News flash! There’s always another innovation
Instead of queuing overnight to be one of the first to get your hands on an iPhone 4, why not just… well, not?
June 29, 2010 3:06 by Sam Potter
I can’t keep up with technology. Or more specifically, with the pace of change of technology.
I’ve tried. Really I have. I’ve read Wired magazine. I’ve frequented the electronics shops to keep my eye on the latest arrivals. I’ve dutifully watched Apple demonstrate the latest gizmo, and read news stories on how tablets could change life as we know it.
But the fact is, I don’t own any of these revolutionary products. And I’m not likely to either, because I can’t escape the feeling that if ever I buy one, there’ll be a new improved version waiting just around the corner.
A case in point: The latest version of the iPhone, the 3GS, launched in the UAE in October last year. Now the iPhone 4 is rumored to be launching in September – that’s less than a year’s gap between the two. How can something costing around $500 have a shelf life of less than a year?
Maybe the problem is that I’m not bothered enough. As far as I’m concerned, technology is already pretty flipping good. I have a camera – video and still – in my phone, and that phone sits in my pocket. I have a computer that links me to almost everyone I know in the world, almost instantly. Devices like this have revolutionized my life, and I wouldn’t be without them. But do I want to keep pouring cash into the black hole that is keeping up with tech? Not particularly.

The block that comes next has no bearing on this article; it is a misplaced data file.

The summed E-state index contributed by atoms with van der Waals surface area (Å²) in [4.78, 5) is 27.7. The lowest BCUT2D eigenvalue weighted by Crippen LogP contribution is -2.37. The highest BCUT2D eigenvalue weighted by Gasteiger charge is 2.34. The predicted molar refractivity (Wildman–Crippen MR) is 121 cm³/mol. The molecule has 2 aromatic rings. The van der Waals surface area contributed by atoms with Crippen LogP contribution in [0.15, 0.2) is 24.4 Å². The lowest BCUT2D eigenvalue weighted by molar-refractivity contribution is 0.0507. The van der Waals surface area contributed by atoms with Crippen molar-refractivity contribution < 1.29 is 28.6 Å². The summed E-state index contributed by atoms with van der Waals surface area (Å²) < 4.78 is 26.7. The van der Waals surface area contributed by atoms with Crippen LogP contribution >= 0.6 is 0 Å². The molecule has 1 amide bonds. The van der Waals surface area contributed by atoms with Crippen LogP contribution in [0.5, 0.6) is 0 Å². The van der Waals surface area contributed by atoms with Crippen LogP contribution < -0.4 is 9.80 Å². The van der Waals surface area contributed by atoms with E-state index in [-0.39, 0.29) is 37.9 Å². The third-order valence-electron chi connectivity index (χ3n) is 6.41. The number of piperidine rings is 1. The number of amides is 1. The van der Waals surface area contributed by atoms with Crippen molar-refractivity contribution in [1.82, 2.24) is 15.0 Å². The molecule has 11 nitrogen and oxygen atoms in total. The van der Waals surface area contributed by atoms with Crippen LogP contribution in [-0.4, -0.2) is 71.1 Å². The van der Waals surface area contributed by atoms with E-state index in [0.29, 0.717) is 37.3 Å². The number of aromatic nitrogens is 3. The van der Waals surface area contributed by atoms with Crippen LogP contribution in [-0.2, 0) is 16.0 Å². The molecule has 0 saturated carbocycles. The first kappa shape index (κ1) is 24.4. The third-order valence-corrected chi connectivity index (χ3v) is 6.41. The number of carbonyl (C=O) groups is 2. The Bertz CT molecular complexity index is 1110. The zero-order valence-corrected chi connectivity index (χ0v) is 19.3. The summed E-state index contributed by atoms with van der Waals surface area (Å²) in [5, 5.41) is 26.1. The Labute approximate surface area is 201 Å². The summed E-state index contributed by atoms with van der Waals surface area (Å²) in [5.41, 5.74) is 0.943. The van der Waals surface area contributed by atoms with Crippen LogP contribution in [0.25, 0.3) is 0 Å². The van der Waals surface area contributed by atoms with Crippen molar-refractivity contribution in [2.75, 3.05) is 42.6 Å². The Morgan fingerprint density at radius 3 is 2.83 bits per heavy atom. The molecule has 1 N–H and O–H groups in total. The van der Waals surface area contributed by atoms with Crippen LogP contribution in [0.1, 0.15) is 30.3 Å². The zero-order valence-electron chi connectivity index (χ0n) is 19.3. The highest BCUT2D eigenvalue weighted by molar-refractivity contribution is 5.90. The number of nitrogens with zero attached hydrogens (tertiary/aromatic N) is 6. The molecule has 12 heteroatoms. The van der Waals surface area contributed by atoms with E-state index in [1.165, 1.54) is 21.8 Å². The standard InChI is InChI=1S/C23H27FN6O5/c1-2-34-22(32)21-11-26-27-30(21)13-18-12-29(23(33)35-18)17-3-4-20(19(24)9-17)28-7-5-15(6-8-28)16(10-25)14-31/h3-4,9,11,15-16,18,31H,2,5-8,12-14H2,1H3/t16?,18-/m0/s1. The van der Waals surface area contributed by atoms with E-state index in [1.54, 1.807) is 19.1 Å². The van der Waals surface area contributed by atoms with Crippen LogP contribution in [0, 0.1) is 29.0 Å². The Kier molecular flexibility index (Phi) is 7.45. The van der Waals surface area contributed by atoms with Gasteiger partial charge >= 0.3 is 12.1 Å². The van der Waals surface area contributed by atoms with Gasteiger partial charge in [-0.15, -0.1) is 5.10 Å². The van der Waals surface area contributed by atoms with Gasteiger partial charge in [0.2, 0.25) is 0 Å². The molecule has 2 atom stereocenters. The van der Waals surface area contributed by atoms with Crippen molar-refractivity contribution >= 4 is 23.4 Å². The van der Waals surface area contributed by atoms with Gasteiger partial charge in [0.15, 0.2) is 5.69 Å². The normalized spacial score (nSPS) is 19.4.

Though I do admit, it’s increasingly hard to resist. A swath of recent articles has painted the new iPhone launch as just about the most exciting thing since ever, and today I almost caught myself getting swept up in the hype. “It could be time,” I thought to myself, dramatically. At last, time to jump on the crazed iPhone bandwagon.
Then I checked myself. The advance word is that the device has issues, the Steve Jobs launch was calamitous, and I don’t need a new phone. Add to that the fact that the iPhone 5 will probably be out a month later, and all the signs say I should avoid the hype.
What it boils down to is this. Maybe I will go for it, and buy the iPhone 4. But at $500 plus dollars, I’ll be expecting the thing to last me longer than 11 months. So when Apple, or whoever is next, unveils the next newest, most brilliant-est ultra cool invention, I won’t be in the queue – I’ll wait until the brilliant-est ultra cool invention 4, at least.